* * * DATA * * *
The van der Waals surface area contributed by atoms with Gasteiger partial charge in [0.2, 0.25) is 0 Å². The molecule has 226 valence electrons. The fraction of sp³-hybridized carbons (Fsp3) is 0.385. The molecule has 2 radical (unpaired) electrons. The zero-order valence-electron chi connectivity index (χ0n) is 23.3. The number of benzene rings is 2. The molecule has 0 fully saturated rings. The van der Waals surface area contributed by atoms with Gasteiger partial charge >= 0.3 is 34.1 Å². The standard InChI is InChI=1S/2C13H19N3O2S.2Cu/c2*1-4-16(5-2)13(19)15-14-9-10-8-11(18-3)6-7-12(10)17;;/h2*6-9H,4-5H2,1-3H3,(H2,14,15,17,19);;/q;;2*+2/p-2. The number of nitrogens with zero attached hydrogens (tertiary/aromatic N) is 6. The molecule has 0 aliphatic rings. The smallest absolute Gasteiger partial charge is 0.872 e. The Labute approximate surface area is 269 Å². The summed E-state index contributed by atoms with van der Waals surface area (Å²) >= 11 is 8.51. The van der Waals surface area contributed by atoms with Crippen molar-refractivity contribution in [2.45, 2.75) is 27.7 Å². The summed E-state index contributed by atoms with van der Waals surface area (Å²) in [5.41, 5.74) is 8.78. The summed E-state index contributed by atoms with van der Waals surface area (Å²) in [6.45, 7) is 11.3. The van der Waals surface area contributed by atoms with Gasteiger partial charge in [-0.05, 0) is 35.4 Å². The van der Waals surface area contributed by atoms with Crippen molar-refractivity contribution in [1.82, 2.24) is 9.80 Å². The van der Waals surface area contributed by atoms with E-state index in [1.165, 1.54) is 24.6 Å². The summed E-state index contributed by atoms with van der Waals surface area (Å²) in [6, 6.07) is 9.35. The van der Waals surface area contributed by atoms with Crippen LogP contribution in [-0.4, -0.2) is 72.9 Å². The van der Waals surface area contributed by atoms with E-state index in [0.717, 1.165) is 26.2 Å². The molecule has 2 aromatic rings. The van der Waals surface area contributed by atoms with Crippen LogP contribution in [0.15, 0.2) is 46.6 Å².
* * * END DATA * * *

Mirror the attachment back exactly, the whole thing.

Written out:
The van der Waals surface area contributed by atoms with Gasteiger partial charge in [0.2, 0.25) is 0 Å². The molecule has 226 valence electrons. The fraction of sp³-hybridized carbons (Fsp3) is 0.385. The molecule has 2 radical (unpaired) electrons. The zero-order valence-electron chi connectivity index (χ0n) is 23.3. The number of benzene rings is 2. The molecule has 0 fully saturated rings. The van der Waals surface area contributed by atoms with Gasteiger partial charge >= 0.3 is 34.1 Å². The standard InChI is InChI=1S/2C13H19N3O2S.2Cu/c2*1-4-16(5-2)13(19)15-14-9-10-8-11(18-3)6-7-12(10)17;;/h2*6-9H,4-5H2,1-3H3,(H2,14,15,17,19);;/q;;2*+2/p-2. The number of nitrogens with zero attached hydrogens (tertiary/aromatic N) is 6. The molecule has 0 aliphatic rings. The smallest absolute Gasteiger partial charge is 0.872 e. The Labute approximate surface area is 269 Å². The summed E-state index contributed by atoms with van der Waals surface area (Å²) >= 11 is 8.51. The van der Waals surface area contributed by atoms with Crippen molar-refractivity contribution in [2.45, 2.75) is 27.7 Å². The summed E-state index contributed by atoms with van der Waals surface area (Å²) in [5.41, 5.74) is 8.78. The summed E-state index contributed by atoms with van der Waals surface area (Å²) in [6.45, 7) is 11.3. The van der Waals surface area contributed by atoms with Gasteiger partial charge in [-0.05, 0) is 35.4 Å². The van der Waals surface area contributed by atoms with Crippen molar-refractivity contribution in [1.82, 2.24) is 9.80 Å². The van der Waals surface area contributed by atoms with E-state index in [1.165, 1.54) is 24.6 Å². The summed E-state index contributed by atoms with van der Waals surface area (Å²) in [6, 6.07) is 9.35. The van der Waals surface area contributed by atoms with Crippen LogP contribution in [-0.4, -0.2) is 72.9 Å². The van der Waals surface area contributed by atoms with E-state index in [0.717, 1.165) is 26.2 Å². The molecule has 2 aromatic rings. The van der Waals surface area contributed by atoms with Crippen LogP contribution in [0.15, 0.2) is 46.6 Å².